Zazzle Shop

Screen printing

Wednesday, December 31, 2008

The $37 Million Park Ave. Apartment Your Bailout Bought

Where is the government's bank-bailout money going? In part to pay for Wall Street banker Peter Kraus's $37 million Park Avenue spread.

Kraus had excellent timing. He signed on as a top executive at Merrill Lynch in May, negotiating a $50 million pay package, with much of that guaranteed if the company was sold. He didn't officially start until September. A couple of days later, Merrill CEO John Thain sold the company to Bank of America for $50 billion, triggering a $25 million payout under Kraus's contract.

Bank of America got a $25 billion capital injection from the government. Kraus resigned and collected his cash, taking a job as CEO of AllianceBernstein, a money-management firm. And then he bought, for an estimated $37 million, an apartment at 720 Park Avenue from Democratic fundraisers Carl Spielvogel and Barbaralee Diamonstein-Spielvogel.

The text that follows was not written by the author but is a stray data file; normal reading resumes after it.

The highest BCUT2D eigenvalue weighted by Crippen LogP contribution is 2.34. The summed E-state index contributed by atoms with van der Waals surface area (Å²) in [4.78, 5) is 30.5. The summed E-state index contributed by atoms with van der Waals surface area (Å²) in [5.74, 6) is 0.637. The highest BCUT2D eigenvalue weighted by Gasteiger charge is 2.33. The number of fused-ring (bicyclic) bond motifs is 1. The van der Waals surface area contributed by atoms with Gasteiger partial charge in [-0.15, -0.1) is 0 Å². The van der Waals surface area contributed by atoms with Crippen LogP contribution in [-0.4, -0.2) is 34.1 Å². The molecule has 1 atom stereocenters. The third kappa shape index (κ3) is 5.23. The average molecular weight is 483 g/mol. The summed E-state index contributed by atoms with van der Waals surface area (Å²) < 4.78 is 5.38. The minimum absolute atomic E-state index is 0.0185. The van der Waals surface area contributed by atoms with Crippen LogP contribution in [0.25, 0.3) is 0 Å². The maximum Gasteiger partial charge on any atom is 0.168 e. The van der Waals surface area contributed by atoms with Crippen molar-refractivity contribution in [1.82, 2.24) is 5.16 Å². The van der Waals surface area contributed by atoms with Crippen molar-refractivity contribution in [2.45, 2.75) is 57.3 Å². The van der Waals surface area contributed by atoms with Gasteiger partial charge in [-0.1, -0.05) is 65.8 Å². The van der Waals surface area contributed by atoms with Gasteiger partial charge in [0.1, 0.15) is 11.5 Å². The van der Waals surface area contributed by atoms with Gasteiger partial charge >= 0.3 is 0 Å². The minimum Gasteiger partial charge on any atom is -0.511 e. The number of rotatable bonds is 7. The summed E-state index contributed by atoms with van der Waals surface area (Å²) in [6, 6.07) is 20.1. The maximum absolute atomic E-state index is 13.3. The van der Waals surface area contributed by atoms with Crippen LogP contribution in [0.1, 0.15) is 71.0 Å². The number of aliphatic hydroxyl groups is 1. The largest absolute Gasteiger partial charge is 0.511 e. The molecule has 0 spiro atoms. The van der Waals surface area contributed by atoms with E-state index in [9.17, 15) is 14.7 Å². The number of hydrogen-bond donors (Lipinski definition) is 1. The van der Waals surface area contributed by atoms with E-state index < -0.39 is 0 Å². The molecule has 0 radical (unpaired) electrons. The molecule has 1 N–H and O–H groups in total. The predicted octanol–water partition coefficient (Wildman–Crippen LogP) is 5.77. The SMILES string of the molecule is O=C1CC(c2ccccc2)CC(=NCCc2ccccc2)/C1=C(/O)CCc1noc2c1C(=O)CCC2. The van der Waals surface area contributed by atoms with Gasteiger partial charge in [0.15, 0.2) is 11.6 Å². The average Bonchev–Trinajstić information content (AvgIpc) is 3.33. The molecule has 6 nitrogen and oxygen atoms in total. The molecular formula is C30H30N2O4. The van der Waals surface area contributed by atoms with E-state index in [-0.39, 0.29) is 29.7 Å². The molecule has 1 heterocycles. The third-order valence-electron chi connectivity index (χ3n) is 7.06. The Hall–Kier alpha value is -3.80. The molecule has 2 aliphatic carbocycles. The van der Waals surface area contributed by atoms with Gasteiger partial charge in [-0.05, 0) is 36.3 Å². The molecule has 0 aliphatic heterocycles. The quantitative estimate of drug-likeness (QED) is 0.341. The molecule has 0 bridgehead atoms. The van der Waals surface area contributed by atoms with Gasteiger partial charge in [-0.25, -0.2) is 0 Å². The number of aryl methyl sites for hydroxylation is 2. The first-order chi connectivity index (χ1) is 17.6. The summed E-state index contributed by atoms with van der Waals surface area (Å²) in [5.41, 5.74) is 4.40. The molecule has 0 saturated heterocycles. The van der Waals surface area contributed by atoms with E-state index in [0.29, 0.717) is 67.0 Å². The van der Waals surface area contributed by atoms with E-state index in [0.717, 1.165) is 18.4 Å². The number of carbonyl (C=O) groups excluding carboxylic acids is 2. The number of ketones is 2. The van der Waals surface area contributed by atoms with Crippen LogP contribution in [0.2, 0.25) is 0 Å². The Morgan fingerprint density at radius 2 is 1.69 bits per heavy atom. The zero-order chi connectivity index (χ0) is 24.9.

Let's be clear: Kraus got this apartment fair and square: He suckered Merrill Lynch into a pay guarantee, and had the gall to hold Merrill and Bank of America to his contract, even though he only worked a couple of days.

Bankers deserve bonuses — but only when they really earn them. Thain, who arguably saved Merrill Lynch from the disastrous fate of Lehman Brothers and Bear Stearns, declined to seek a bonus this year, but he would have been justified in getting one. Kraus got a bonus, but he didn't earn it. He did nothing illegal. He just did something unseemly.

The 5-bedroom spread technically belongs to Kraus's wife, who was listed as the purchaser. But given the circumstanced of its sale, I like to think it belongs to all of us. Behold the splendor of the People's Palace.

This is the floorplan [UPDATED] of the apartment that Jill Kraus (ahem) purchased for the family.

720 Park Avenue

This looks like the living room.

720 Park Avenue

And this must be one of the dining rooms.

720 Park Avenue

The entrance foyer.

720 Park Avenue